COPENHAGEN—When Flemming Rose heard last month that Danish cartoonists were too afraid of Muslim militants to illustrate a new children’s biography of Islam’s Prophet Muhammad, he decided to put his nation’s famous tolerance to the test.
The cultural editor of Denmark’s largest newspaper, Jyllands-Posten, then recruited cartoonists to depict Islam’s Prophet Muhammad and published them in the paper.
Since then, thousands of Danish Muslims, whose religion strictly prohibits depictions of the prophet, have demonstrated in protest, though some have rallied in support of the paper, too. Ambassadors from 11 Islamic countries including Iran, Pakistan, and Turkey signed a letter demanding that the Danish prime minister “punish” the newspaper. In contrast, a young Iranian woman started a petition in favor of the move.
“This issue goes back to Salman Rushdie. It’s about freedom of speech and Islam,” says an unrepentant Rose, who feels a culture of fear and self-censorship has taken hold across Europe since Dutch filmmaker Theo van Gogh was murdered for criticizing traditional Islam’s treatment of women.
As accusations of racism and discrimination fly amid the ongoing unrest in France, European countries are being pushed to pinpoint the causes of—and solution to—the social exclusion of their significant Muslim populations. A key ingredient to the dialogue, Rose says, is making room for a frank discussion of the compatibility of democratic principles such as free speech, and traditional Islam.
“Some Muslims are asking for an apology pointing to a lack of respect,” he says. “They’re not asking for respect; they’re asking for subordination—for us as non-Muslims to follow Muslim taboos in the public domain.”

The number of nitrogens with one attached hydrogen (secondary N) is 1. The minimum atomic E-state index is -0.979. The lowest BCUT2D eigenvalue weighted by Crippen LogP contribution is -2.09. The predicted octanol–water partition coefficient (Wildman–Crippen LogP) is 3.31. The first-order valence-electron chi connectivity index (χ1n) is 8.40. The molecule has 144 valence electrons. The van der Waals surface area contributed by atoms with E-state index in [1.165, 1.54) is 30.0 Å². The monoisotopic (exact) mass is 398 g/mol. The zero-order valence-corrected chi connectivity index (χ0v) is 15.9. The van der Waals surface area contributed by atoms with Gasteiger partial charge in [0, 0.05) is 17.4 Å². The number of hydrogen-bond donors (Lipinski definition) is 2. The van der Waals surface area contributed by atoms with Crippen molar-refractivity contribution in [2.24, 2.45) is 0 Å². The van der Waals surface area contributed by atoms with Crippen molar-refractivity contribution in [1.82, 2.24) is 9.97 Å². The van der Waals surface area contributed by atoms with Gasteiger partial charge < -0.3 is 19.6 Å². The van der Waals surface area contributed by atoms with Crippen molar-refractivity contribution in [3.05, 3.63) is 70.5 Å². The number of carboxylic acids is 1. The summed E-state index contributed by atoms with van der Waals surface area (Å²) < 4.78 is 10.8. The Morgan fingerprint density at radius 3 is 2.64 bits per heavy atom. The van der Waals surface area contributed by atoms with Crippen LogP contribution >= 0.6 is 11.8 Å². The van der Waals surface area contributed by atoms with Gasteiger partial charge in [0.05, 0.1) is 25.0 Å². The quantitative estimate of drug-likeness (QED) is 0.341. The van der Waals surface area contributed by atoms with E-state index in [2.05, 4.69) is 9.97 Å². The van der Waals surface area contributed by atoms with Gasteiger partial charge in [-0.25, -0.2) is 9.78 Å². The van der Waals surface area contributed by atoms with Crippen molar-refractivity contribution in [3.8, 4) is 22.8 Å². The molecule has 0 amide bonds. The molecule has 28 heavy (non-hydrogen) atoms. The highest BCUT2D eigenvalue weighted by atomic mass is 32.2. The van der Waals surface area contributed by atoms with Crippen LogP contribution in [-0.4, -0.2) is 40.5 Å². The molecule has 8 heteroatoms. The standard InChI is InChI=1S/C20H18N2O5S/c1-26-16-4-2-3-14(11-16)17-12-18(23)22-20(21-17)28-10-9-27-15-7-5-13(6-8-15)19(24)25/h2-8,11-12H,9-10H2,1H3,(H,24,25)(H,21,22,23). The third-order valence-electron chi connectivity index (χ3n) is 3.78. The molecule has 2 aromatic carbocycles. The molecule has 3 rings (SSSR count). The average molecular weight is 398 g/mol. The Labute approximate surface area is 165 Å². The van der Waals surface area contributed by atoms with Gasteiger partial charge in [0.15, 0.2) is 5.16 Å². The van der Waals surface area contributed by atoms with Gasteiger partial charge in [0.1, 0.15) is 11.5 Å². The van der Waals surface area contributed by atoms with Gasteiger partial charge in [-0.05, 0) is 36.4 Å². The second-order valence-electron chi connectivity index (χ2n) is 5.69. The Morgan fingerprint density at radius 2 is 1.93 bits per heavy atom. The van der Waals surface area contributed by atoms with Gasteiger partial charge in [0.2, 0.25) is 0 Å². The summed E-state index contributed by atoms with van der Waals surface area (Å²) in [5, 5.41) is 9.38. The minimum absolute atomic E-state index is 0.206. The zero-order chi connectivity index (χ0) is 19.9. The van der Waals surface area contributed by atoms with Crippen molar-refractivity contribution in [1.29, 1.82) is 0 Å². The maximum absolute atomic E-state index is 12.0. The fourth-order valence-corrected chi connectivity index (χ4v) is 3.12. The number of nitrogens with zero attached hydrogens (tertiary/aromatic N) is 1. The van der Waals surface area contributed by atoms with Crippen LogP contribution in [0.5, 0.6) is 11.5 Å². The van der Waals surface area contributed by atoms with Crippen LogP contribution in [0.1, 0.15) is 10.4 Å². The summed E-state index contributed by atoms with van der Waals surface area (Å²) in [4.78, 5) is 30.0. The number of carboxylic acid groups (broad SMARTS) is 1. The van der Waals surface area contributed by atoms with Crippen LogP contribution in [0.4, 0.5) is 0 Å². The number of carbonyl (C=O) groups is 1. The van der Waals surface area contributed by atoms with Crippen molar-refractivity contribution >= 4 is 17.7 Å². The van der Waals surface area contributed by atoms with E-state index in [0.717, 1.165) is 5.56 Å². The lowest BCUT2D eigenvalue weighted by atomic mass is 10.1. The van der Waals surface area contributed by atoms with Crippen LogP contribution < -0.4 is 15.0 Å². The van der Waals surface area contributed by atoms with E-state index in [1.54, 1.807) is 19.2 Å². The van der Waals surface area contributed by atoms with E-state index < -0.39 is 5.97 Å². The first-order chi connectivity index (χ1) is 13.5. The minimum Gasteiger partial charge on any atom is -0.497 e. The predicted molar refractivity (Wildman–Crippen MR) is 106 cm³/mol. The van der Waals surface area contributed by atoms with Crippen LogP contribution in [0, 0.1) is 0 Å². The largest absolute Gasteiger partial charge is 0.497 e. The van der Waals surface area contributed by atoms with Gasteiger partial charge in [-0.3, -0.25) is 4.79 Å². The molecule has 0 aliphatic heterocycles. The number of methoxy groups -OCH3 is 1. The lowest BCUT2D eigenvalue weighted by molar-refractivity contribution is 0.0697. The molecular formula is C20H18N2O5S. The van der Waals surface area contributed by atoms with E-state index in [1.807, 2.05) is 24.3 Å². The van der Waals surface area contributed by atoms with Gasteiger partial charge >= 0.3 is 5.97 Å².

But already Danish voters are flocking to the right-wing Danish People’s Party, which has pointed out that crime in general and the rape of Danish girls in particular are disproportionately committed by Muslim immigrants.
The party’s provocative slogan “Dit Land, Dit Valg” (One land, one people) for many people conjures up unwelcome reminders of Denmark’s ambiguous role in the Nazi occupation.
“A growing number of people see being a Dane and being a Muslim as incompatible,” says Moller, adding that the Danish Peoples’ Party, the country’s third largest, is behind controversial government attempts to stabilize Denmark’s growing Muslim community at no more than 10 percent of the total 5.5 million population. Right now, Muslims make up nearly 4 percent of the population.
“The emphasis is rapidly becoming to keep out as many people as possible, regardless of whether they’ve been tortured or persecuted,” says Moller.